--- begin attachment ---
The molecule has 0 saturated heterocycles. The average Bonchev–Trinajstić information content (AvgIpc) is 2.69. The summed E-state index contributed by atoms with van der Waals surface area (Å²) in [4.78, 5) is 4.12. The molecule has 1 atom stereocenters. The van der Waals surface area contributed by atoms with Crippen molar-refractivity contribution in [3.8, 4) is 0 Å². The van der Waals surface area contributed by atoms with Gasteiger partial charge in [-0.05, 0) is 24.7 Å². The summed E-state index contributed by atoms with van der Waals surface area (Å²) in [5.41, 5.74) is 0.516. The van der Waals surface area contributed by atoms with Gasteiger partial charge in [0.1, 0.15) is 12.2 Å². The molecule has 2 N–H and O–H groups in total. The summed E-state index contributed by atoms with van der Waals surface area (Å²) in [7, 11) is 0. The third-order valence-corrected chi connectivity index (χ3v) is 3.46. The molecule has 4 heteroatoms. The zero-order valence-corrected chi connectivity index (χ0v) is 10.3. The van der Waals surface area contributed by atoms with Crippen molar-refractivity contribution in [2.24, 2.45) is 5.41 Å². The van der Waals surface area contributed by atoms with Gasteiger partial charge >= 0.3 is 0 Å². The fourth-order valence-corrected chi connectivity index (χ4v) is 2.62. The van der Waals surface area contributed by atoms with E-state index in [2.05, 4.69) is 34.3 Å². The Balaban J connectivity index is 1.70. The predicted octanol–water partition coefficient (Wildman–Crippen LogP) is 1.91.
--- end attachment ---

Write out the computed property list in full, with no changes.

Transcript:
The molecule has 0 saturated heterocycles. The average Bonchev–Trinajstić information content (AvgIpc) is 2.69. The summed E-state index contributed by atoms with van der Waals surface area (Å²) in [4.78, 5) is 4.12. The molecule has 1 atom stereocenters. The van der Waals surface area contributed by atoms with Crippen molar-refractivity contribution in [3.8, 4) is 0 Å². The van der Waals surface area contributed by atoms with Gasteiger partial charge in [-0.05, 0) is 24.7 Å². The summed E-state index contributed by atoms with van der Waals surface area (Å²) in [5.41, 5.74) is 0.516. The van der Waals surface area contributed by atoms with Gasteiger partial charge in [0.1, 0.15) is 12.2 Å². The molecule has 2 N–H and O–H groups in total. The summed E-state index contributed by atoms with van der Waals surface area (Å²) in [7, 11) is 0. The third-order valence-corrected chi connectivity index (χ3v) is 3.46. The molecule has 4 heteroatoms. The zero-order valence-corrected chi connectivity index (χ0v) is 10.3. The van der Waals surface area contributed by atoms with Crippen molar-refractivity contribution in [2.24, 2.45) is 5.41 Å². The van der Waals surface area contributed by atoms with Gasteiger partial charge >= 0.3 is 0 Å². The fourth-order valence-corrected chi connectivity index (χ4v) is 2.62. The van der Waals surface area contributed by atoms with E-state index in [2.05, 4.69) is 34.3 Å². The Balaban J connectivity index is 1.70. The predicted octanol–water partition coefficient (Wildman–Crippen LogP) is 1.91.